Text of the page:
My neighbor Natalie
In the Christmas of ’95, Santa brought 3-year-old me my first pair of boots and bindings. That winter I met Natalie Leduc at Pisgah, who taught me to “make pizza and French fries” with my skis down the Buttermilk trail. Every year after, Nat and I entered the Top of the Mountain Ski Race in the friend-friend combined racing category. And every year we came in last. And every year we had more fun than anyone else on the slopes.
In the years after Nat hung up her skis, I joined the high school ski team and Nat never missed a Pisgah race, but I made sure to keep up our losing tradition! Afterward, teammates and I would walk over to Nat’s for hot chocolate. Nat would pull out dusty artifacts from her life to share with us, each with a wildly eccentric story behind it. Natalie passed on a few of these items to me, mostly pieces of Americana that held no real value without the priceless tales that came with them. I often wondered how much truth there was behind some of Nat’s most fantastical stories. I usually passed these thoughts over quickly, though, thinking about how much joy she got out of sharing them. Once, Nat gave me a blue glass heart and told me to always know its whereabouts. Someday, she said, I might receive a call that it was needed in a far-off land. Three years later, my mother received a call from the Georgia State Museum of Art, which wanted me to loan them the heart for an exhibit. Twelve-year-old me was quite delighted to hear that the piece would be displayed with a plaque reading, “On loan from Natalie Leduc and Molly Rose Burgess.” Nat taught me to listen intently and trust in the things that the people we love say.
In 2011, I moved away to DC for college. Nat and I each made a point of calling each other a couple times per year. When I was home on school break, I would search the grocery store if I saw her “NATSKI” license plates in the parking lot. Sadly, distance caused Natalie and me to grow apart. Luckily, she and I were reunited in 2018 through a project at her beloved Pine Ridge Cemetery. We spent hours wandering around together. Nat narrated facts about the souls at rest there, and she always made a point of boasting about the quality work done by the inmates who helped keep up the grounds. Natalie taught me to honor the value of every person, including those who have gone before us and those who are alive and struggling now.
While Nat lived at Saranac Village at Will Rogers, I came to see her from time to time. At the end of one visit in 2019, as I started to make my exit, Nat threw her hands up in the air and exclaimed, “I almost forgot — I have something I think you could really use!” She shuffled piles around and pulled out an old pair of socks. Though slightly confused, I wasn’t surprised. Nat explained that they were lucky socks, and I should hold onto them in case I ever needed them. So I did. In late January 2020, I decided to apply for a position in the activities department at Will Rogers. Though the white tube socks were a bit of an eyesore and clashed with my professional attire, I wore them to my interview. Nat was right. They WERE lucky! Natalie taught me that life finds a way to bring friends back together.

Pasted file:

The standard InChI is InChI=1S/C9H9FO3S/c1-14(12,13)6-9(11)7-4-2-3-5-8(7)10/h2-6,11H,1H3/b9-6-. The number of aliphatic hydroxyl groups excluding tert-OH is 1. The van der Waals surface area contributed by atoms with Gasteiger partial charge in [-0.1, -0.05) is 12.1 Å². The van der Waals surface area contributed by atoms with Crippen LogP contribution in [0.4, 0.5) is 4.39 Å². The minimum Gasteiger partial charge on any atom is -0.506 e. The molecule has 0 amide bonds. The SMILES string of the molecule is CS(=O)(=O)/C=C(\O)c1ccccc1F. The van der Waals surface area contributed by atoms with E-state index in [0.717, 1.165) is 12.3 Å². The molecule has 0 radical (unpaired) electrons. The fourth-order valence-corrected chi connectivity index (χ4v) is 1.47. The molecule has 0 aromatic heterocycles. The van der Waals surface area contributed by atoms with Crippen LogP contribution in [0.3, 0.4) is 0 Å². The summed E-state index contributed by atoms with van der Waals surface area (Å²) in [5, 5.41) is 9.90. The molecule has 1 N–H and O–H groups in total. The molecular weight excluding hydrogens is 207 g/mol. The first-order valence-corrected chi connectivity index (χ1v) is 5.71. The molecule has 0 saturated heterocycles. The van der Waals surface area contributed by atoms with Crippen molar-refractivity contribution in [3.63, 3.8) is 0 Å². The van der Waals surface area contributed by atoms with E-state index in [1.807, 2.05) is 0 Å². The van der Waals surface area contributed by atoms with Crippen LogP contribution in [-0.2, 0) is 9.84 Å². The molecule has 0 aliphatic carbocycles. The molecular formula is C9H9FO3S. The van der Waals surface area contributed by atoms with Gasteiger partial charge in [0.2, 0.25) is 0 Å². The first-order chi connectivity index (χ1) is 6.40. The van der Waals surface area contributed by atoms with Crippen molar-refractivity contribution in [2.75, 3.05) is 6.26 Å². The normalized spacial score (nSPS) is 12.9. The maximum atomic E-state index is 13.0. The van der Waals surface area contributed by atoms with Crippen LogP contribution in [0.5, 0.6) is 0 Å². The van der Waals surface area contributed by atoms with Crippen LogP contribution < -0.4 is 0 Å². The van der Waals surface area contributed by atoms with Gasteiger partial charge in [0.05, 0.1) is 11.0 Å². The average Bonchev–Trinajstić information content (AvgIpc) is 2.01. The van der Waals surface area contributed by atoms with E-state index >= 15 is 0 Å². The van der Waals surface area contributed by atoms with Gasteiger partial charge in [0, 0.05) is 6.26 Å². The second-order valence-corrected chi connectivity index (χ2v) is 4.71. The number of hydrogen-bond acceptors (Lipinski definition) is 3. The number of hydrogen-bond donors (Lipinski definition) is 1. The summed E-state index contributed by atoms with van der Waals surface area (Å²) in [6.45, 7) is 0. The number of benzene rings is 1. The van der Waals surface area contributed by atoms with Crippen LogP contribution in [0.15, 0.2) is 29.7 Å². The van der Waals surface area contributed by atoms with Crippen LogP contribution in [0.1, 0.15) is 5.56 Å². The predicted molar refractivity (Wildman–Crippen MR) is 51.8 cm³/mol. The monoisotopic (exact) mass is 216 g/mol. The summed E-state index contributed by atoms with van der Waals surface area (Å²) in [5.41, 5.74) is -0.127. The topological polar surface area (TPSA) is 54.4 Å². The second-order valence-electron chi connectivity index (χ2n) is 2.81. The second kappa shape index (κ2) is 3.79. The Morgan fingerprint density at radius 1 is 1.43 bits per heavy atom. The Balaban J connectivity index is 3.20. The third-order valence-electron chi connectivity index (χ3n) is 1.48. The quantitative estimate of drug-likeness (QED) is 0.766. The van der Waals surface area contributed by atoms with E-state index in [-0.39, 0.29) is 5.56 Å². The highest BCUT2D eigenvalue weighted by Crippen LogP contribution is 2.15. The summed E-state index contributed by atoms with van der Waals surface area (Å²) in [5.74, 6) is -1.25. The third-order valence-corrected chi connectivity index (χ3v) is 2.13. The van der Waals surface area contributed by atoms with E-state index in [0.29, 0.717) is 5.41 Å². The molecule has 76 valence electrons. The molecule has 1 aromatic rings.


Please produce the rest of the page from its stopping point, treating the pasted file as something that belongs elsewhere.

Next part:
Nat was now a part of my daily life, in good days and bad. Through the trials of 2020, Nat and I kept a close eye on one another. During this time Nat pointed out when I was pushing myself too hard for things that didn’t really matter and not pushing hard enough for things that did. She scolded me for working too much and encouraged me to go back to school and become a teacher. Natalie taught me how to take a step back to assess what was important in my life and how to focus my time, energy and talents accordingly.
In September of this year, after a particularly trying day for both of us, Nat and I sat together and reflected on our friendship, and enjoyed a smile and a laugh. We shared with each other our story from our own points of view and decided to start working on an article to submit to the paper. We both wanted to stress the importance of intergenerational relationships. We brainstormed COVID-safe activities readers could get involved with to seek such friendships in these isolating times. Regrettably, today you just hear my side. As I sit and write with a heavy heart, I remember that Natalie taught me not to fear death, telling me often, “Mol, death is a beautiful relief at the end of a crazy life.”
Last week I lost a fun-loving, feisty and fiercely loyal friend. My neighbor Natalie taught me so many other things about life, but the most important thing she taught me is that friendship knows no bounds.
I encourage you to consider trying one of the following ways to connect in the coming weeks:
¯ Make a card for a neighbor.
¯ Volunteer for Meals on Wheels.
¯ Dance outside your neighbor’s window.
¯ Call someone to tell them an eccentric story or a funny joke.
¯ Offer to run errands for a senior or “quarantiner” in your life.
¯ Carol in your neighborhood in a safe and socially distant manner.
¯ Find a safe way to teach seniors how to use video conferencing technology.
¯ When you are having a bad day, call someone else and ask how they are doing.
Molly Rose Burgess lives in Saranac Lake.